I love words.
I love how bendable they are.
The way they can shift and contort into different shapes depending on how they are deployed.
I love how often they accidentally reveal the genius hidden in our language.
Double entendres and slant rhymes.
And, other times, I lament how they are misused.
Thrown around casually without an honest examination of what they mean.
I’ve been thinking a lot about “Lead By Example” lately.
My distaste for the idea isn’t new, which comes primarily from the fact that leaders and teams function differently. The qualities of a good leader are not necessarily the same as those of a good teammate. So, if everyone follows the leader, you end up with many chefs and not enough cooks.
But my recent curiosity pulls in a different direction.
Leading by example is usually described as an offshoot of the golden rule.
Instead of “do unto others as you would have them to do you,” it reads, “do what you expect those you follow you to do.”
Go first, in summary.
But that’s not really what leading by example means. At least, I don’t think so.
Leading by example, in practice, is demonstrating the benefits of a specific set of behaviors, not just demonstrating the behaviors themselves.
I’ll give you an example.
If a leader wants his team to show up on time, he should show up on time.
If a leader wants her team to show up on time, her work style should reflect why punctuality has benefited her during her career.
Top of mind that could look like this:
-Having a calm presence in any room because she’s had time to digest her new surroundings.
-Developing a more personal relationship with clients by creating extra time to be curious about them.
-Fixing last-minute mistakes by creating a buffer to realize them and solve the problem before the meeting starts.
I think we’ve all been subject to someone who is both on time AND an absolute asshole.
So, is that person leading my example?
I would argue no.
This is why so many people in the world of personal exploration get stuck on the list of things they need to do and completely lose track of whether or not they are receiving the benefits of their actions.
They’re a bunch of on-time assholes.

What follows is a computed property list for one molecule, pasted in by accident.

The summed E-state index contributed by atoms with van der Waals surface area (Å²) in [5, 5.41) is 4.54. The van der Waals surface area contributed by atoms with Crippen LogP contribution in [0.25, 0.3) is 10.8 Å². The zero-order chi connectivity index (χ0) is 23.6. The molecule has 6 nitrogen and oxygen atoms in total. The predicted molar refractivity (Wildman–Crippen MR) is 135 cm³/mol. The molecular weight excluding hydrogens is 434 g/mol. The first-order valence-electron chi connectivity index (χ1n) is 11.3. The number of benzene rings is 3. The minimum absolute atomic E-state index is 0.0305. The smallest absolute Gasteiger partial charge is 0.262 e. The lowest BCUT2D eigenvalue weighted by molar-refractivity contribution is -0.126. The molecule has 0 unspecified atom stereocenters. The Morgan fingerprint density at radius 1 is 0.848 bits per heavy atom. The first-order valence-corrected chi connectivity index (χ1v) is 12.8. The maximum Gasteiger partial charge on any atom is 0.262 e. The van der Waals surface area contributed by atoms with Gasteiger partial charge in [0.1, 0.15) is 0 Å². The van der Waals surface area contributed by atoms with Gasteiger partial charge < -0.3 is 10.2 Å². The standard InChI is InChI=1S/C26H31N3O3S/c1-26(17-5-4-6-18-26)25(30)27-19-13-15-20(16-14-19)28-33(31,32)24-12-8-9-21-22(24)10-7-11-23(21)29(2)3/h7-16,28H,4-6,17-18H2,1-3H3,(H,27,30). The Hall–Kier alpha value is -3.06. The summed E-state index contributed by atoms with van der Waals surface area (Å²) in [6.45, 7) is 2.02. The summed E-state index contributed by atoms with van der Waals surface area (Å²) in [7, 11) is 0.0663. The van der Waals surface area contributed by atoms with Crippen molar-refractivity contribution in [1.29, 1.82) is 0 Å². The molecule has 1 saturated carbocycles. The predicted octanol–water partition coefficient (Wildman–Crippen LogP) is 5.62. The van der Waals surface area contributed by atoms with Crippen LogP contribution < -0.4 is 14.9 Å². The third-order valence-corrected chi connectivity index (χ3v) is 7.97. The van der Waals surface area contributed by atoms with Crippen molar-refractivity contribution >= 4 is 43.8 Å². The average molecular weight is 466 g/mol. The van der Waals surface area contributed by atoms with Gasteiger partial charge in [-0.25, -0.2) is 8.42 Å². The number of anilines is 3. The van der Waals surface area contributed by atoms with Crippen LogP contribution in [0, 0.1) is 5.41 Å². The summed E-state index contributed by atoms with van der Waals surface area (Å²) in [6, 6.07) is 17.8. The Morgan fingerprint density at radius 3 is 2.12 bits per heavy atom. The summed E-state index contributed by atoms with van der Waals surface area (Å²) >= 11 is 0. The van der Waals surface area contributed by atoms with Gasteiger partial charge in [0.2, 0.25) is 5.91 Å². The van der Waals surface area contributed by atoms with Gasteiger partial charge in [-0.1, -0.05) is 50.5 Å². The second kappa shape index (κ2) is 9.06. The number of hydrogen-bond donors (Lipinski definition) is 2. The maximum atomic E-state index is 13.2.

Or, more realistically, a bunch of sad people writing their affirmations and gratitudes each morning.
Life is not about getting it right.
Life is about doing the tricky work of separating yourself from the narrative of what your life SHOULD look and feel like and connecting to how it is. And then, choose your actions to move your life in a direction that feels good to you.
Good leadership comes from those who have done this work.
Because good leaders understand that conformity is not the end goal.
Good leaders understand that our unique perspectives and experience, when harnessed and utilized in unison, make outstanding teams.
In some areas, that means that team will reflect the style of the leaders.
And in other areas, if everything is going well, it shouldn’t,
To be clear, I don’t mean to make this sound simple. It isn’t.
I find myself caught in the battle of presenting the platonic ideal of a leader in my mind when what I should do is just be myself.
Because I’m GREAT at being myself, I have a growing list of reasons why living my life in alignment with my inner wisdom is opening doors and creating fantastic opportunities for me.
As such, it is not my goal or job to find a team that is exactly like me.
Quite the opposite, I need a team who can successfully operate as they are.
I want our values and our goals to overlap. Everything else can be flexible and bend, just like words.
I have a hunch that if I continue to lead in this way, I’ll discover some new hidden meanings and clever secrets hidden in the team, too.
I look forward to learning more.
From My Heart to Yours,